June 2018

The President vs. the FBI

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Much of the controversy surrounding the interactions between the president of the United States and the director of the FBI is due to the fact that the Constitution provided for one, but not the other. When the Founding Fathers organized what was to become of the United States, they made no provision for a national police force, much less a national secret police force. They saw no need for it and believed such a force to be harmful. For over one hundred years the the United States did without a national police force. The failure to create a national secret police force was not an oversight.

J. Edgar Hoover took an insignificant government agency and built an empire. Successive presidents were afraid of him. During World War II the FBI was given counterintelligence duties. In the 1950's the FBI hunted communists and in the 1960's antiwar protestors and civil rights workers. Under the noses of the Congress that was supposedly overseeing them, the FBI ran a secret domestic counterintelligence program called COINTELPRO that was only discovered when antiwar activists broke into a local FBI office and stole documents. 
Reform came and then went. To avoid another Hoover, the term of the FBI director was limited to ten years. This meant that the director's term could overlap the terms of up to three presidents. The idea was to make the office--an office the Constitution never provided for--apolitical, but as is seen today, it gives rise to questions over who is in charge. 
The director of the FBI is an inferior officer, that is, a lower-level officer. He reports to the Attorney General, who serves at the pleasure of the President. But today the office of the FBI director, though not the director himself, has continued to exercise powers usurped from the time when Hoover was in office. The director can acquit in a way a jury cannot. He can enter a political campaign to absolve a candidate. Like a pope, he can withhold that absolution from others--even his own boss. By withholding his imprimatur, the FBI director can influence public discourse. The country wasn't supposed to operate this way.
The chief law enforcement officer of the United States is not the Director of the FBI. The chief law enforcement of the country is the President. Trump's general boorishness should not lead anyone to look to the FBI director for help. Democrats are unhappy about the FBI's absolution of Hillary Clinton followed by a partial retraction. Trump is unhappy about the continuing investigation of the White House for links with Russian operatives. The FBI concluded that Russian hackers had influenced the presidential election--a comforting thought, really, for we can blame the election results on bogeymen and avoid blaming the true culprits: ourselves. The New York Times was forced to retract its assertion that seventeen intelligence agencies had agreed with the FBI's assessment, a story the newspaper has been trumpeting for months. In the echo chamber that is the press, CNN repeated the fable as recently as last week. Seventeen intelligence agencies (is there some reason why so many are needed?) did not concur. Only four did. These intelligence assessments are not necessarily facts. In law, a fact is that which can be proved by a preponderance of the evidence, or which is so obvious that no evidence is needed. In criminal law, the standard is higher. In journalism, a fact is that which can be confirmed from two independent sources who have not collaborated. In the intelligence community a fact is--we're just going to have to accept what they say.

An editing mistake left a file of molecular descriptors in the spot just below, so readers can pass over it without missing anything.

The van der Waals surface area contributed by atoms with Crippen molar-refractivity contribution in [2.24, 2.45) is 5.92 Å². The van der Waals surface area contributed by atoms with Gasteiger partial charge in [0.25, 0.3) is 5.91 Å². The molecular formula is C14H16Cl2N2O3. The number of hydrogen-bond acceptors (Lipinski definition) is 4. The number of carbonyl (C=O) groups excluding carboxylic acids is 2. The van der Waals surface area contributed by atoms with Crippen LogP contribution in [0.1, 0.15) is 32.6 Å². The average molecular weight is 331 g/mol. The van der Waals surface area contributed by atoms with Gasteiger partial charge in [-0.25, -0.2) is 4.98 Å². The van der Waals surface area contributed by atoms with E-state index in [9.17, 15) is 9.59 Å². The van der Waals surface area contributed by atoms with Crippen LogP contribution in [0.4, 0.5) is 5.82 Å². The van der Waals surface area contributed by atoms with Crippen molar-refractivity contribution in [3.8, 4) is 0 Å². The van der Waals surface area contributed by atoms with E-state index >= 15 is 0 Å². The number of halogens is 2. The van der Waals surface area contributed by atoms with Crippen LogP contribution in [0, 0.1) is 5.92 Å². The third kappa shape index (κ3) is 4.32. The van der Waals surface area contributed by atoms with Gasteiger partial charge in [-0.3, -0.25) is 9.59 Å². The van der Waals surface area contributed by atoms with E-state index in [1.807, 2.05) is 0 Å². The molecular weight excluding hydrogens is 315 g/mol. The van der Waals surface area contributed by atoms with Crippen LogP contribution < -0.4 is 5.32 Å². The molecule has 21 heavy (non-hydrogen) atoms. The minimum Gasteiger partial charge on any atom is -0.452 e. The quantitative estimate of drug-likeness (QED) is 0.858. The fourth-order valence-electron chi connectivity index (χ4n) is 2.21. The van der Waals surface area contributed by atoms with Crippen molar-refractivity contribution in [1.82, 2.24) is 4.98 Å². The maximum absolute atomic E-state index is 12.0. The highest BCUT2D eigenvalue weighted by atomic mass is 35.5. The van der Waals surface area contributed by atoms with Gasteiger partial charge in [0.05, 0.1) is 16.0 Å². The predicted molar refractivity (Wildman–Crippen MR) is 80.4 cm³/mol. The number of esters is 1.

Remember that it was not so long ago that George Tennant, the former CIA director, confirmed that it was a "slam dunk" that Saddam Hussein possessed weapons of mass destruction, justifying a war that has morphed and is unfinished. Would we really feel better if five agencies had agreed? What about six or seven? Could you get a verdict if only 23.5% of the jury was in favor of conviction?
Until these structural problems are resolved, there will be no political peace. Whether you like Trump or not, a government that permits the concentration of power in unelected officials who run secret armies is no government at all.
No evidence is needed: I'm referring here to judicial notice; the rules regarding taking judicial notice are quite strict. Judicial notice is very different from findings of fact made by a judge. President Nixon formed the Drug Enforcement Agency by transferring assets and elevating the status of the Bureau of Narcotics and Dangerous Drugs, an agency structurally on the same level as the FBI. Elvis Presley wanted a DEA agent's badge. Nixon gave him one. In the 19th century, the closest thing the country had to a national police force was the Secret Service. These days, apart from their well-known protective branch, they chase counterfeiters and credit card fraudsters.